Incoherent and just not funny at all

WITH a name like "Velabahleke", which implies that his birth brought mirth to his family, Velabahleke Njabulo Paul Vilakazi must fancy himself a comedian.

WITH a name like "Velabahleke", which implies that his birth brought mirth to his family, Velabahleke Njabulo Paul Vilakazi must fancy himself a comedian.

He credits "the spirit of hilarity that pervaded my family" for his book, Tender Eating-skollies and Other Puns.

It saddens me to say that this "spirit of hilarity" did not make it to his book. The few pages I managed to read did nothing but annoy me.

I had a hard time finishing the first story titled Uncle Van Reclaimed and Reconstructed, which starts off as a mockery of the South African surnames Van Niekerk and Koekemoer.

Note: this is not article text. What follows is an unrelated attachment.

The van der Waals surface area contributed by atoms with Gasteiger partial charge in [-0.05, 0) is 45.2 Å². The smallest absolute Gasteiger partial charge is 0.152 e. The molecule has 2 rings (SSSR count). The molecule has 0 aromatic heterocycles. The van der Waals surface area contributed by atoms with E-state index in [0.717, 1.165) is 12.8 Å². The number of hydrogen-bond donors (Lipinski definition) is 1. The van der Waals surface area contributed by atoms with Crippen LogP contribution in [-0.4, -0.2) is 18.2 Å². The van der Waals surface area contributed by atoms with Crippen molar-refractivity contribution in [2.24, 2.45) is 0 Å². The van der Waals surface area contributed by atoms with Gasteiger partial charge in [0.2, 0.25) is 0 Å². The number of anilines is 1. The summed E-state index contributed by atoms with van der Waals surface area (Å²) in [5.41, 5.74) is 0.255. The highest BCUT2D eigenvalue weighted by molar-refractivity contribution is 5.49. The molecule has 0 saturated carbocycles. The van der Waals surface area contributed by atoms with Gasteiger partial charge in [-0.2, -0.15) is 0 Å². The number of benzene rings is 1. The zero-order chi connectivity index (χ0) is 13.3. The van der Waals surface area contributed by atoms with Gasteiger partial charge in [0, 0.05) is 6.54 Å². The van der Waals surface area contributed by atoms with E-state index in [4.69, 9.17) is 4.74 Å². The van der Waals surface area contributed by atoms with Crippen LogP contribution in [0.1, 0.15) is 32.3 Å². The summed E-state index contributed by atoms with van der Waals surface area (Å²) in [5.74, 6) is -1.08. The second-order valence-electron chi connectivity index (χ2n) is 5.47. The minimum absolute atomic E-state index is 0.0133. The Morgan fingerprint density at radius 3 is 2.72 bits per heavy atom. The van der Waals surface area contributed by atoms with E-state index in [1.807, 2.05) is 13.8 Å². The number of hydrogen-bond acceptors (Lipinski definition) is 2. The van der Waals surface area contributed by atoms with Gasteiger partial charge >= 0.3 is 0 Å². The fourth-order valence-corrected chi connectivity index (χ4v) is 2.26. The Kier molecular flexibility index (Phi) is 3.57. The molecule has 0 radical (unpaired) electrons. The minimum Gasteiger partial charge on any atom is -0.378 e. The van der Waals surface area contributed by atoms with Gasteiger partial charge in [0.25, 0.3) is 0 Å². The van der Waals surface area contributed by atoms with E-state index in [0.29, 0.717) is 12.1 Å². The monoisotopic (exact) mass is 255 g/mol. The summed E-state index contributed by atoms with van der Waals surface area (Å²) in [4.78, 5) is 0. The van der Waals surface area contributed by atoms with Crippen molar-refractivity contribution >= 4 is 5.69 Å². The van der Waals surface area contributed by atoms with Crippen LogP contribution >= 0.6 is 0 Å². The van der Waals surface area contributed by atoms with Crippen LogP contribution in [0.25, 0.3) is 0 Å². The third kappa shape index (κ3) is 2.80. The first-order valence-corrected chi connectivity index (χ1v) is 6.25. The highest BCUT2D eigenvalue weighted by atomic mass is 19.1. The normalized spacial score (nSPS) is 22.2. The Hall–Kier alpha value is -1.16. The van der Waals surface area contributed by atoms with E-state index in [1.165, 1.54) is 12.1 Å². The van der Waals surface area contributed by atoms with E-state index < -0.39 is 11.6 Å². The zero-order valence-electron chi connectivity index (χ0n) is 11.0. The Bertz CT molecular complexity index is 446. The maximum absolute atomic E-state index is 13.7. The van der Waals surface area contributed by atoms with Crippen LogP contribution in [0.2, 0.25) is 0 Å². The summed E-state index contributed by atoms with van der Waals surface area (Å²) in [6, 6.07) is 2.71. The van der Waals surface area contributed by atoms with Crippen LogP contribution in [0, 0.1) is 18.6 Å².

The story then goes on incoherently, touching on a Van der Merwe joke supposedly told to Queen Elizabeth, and also dropping names such as Robert Mugabe and Desmond Tutu.

I still don't know what this story was about and how all the people and events mentioned fit together after reading it a number of times.

The same goes for the rest of Vilakazi's puns. They are incoherent and not funny. The book reads like the ramblings of a man who laughs at his own jokes. It is littered with silly and obvious spelling and grammatical errors that should have never made it into print.

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